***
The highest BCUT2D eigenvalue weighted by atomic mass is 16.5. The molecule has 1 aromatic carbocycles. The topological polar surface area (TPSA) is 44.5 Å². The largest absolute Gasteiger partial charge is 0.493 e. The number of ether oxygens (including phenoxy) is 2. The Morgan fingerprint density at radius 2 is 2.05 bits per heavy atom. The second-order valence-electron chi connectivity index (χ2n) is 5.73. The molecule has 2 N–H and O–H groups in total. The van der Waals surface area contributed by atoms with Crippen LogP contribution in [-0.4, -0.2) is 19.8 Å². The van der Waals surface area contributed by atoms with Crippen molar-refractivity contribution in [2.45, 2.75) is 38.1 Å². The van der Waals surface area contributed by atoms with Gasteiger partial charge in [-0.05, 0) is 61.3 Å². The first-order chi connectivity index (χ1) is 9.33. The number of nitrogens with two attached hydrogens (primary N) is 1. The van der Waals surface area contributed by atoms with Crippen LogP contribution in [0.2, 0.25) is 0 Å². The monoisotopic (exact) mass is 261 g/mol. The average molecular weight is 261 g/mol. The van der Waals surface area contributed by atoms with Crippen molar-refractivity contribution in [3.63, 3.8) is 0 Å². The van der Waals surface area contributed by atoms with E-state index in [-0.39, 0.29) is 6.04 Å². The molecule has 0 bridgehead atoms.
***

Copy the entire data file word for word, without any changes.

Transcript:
The highest BCUT2D eigenvalue weighted by atomic mass is 16.5. The molecule has 1 aromatic carbocycles. The topological polar surface area (TPSA) is 44.5 Å². The largest absolute Gasteiger partial charge is 0.493 e. The number of ether oxygens (including phenoxy) is 2. The Morgan fingerprint density at radius 2 is 2.05 bits per heavy atom. The second-order valence-electron chi connectivity index (χ2n) is 5.73. The molecule has 2 N–H and O–H groups in total. The van der Waals surface area contributed by atoms with Crippen LogP contribution in [-0.4, -0.2) is 19.8 Å². The van der Waals surface area contributed by atoms with Crippen molar-refractivity contribution in [2.45, 2.75) is 38.1 Å². The van der Waals surface area contributed by atoms with Gasteiger partial charge in [-0.05, 0) is 61.3 Å². The first-order chi connectivity index (χ1) is 9.33. The number of nitrogens with two attached hydrogens (primary N) is 1. The van der Waals surface area contributed by atoms with Crippen LogP contribution in [0.2, 0.25) is 0 Å². The monoisotopic (exact) mass is 261 g/mol. The average molecular weight is 261 g/mol. The van der Waals surface area contributed by atoms with Crippen molar-refractivity contribution in [3.63, 3.8) is 0 Å². The van der Waals surface area contributed by atoms with E-state index in [-0.39, 0.29) is 6.04 Å². The molecule has 0 bridgehead atoms.